By Staffan Herrström
Ambassador of Sweden to Thailand
Special to The Nation
I can easily recall those miraculous moments. I stayed for several hours in the hospital after delivery. But finally I had to return home.
I would have wished to stay on.
Luckily, I had the opportunity to be at home for 10 days together with my wife and daughter after they had left the hospital. That’s part of our system with parental leave. I became part of my daughter’s life from the start. It was the three of us.
Still, even more important were the months I eventually stayed at home with my daughter by myself, in January and February 1992. Too short for sure – but still crucial for us, for transforming me from father in theory to father in practice. Hands on, with the whole responsibility.
Forty-three years ago, the Swedish system with maternal leave was reformed to a system with paternal leave. From that year, both fathers and mothers had the right to stay at home with their children for a certain time with compensation for lost income – up to a certain level.
Initially, few fathers made use of this new opportunity. Gender stereotypes were still widespread. Too often shortsighted employers tried to prevent their male employees from exercising their new rights.
It has changed, but not entirely.
Why, and how?
Because more and more men have aligned themselves with the concept of gender equality. It means shared responsibility – also at home. And it benefits society and the economy at large. Women are needed in the labour market as much as men. This represents a huge potential for economic growth.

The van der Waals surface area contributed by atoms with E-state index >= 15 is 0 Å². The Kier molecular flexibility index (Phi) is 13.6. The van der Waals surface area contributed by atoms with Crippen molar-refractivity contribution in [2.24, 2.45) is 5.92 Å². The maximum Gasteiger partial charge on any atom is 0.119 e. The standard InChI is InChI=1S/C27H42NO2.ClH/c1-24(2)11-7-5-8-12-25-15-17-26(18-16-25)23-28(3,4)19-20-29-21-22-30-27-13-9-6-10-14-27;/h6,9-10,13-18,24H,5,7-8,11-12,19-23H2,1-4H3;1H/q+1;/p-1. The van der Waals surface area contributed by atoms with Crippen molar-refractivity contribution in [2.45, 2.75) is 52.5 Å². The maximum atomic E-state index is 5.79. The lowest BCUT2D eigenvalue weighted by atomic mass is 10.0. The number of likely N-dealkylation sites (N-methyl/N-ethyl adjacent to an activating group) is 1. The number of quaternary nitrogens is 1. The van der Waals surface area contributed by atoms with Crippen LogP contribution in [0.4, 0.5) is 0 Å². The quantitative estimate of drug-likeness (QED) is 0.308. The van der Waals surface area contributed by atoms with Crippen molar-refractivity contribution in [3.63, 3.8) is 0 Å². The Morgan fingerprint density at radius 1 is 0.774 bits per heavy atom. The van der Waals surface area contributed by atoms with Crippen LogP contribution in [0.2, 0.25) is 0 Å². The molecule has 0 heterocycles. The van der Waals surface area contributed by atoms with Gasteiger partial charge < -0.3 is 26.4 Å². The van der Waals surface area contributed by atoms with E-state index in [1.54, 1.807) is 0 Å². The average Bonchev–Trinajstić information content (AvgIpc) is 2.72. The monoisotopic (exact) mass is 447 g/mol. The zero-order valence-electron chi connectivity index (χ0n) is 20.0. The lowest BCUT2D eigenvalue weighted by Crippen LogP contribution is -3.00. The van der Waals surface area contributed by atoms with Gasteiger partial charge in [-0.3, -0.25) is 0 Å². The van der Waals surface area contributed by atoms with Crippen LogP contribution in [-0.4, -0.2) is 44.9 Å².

Swedish companies are well aware of the benefits for their employees of paid leave and also for fathers Therefore, some Swedish companies have started offering paternity leave to their employees even in countries where there is no legislation providing for it.
Secondly, parental leave for fathers has been encouraged by reforms in the system. Now, three months of the parental leave (just over a year in total) are reserved for fathers. You can choose to abstain, but then they are gone. They can’t be transferred. Before the introduction of these “daddy’s months”, only half of the fathers made use of the parental leave. Now it is over 80 per cent – although still for shorter periods than the mothers.
And not the least: More and more men want to be close to their children, be there for them, build a relationship from the start that lasts for life.
Interestingly there is enough research that tells us families where everyone is more equal are also more likely to stick together, avoiding divorce. Equally interesting is that it tells us women experience a rise in income when their husbands stay at home.
Additionally, men who stay at home for some time tend to take better care of themselves, drink less and adapt to a healthier lifestyle. Men benefit from being fathers at home. Women too benefit at work from having men being fathers at home.
Different countries have different social systems, depending on the level of economic development. But my point is not primarily related to the exact design of these systems. It is much simpler than that.
Being a father is a miracle. It takes time – and it must be allowed to take time. Then it is rewarding beyond imagination.
Let dads be dads; on an equal basis with mums.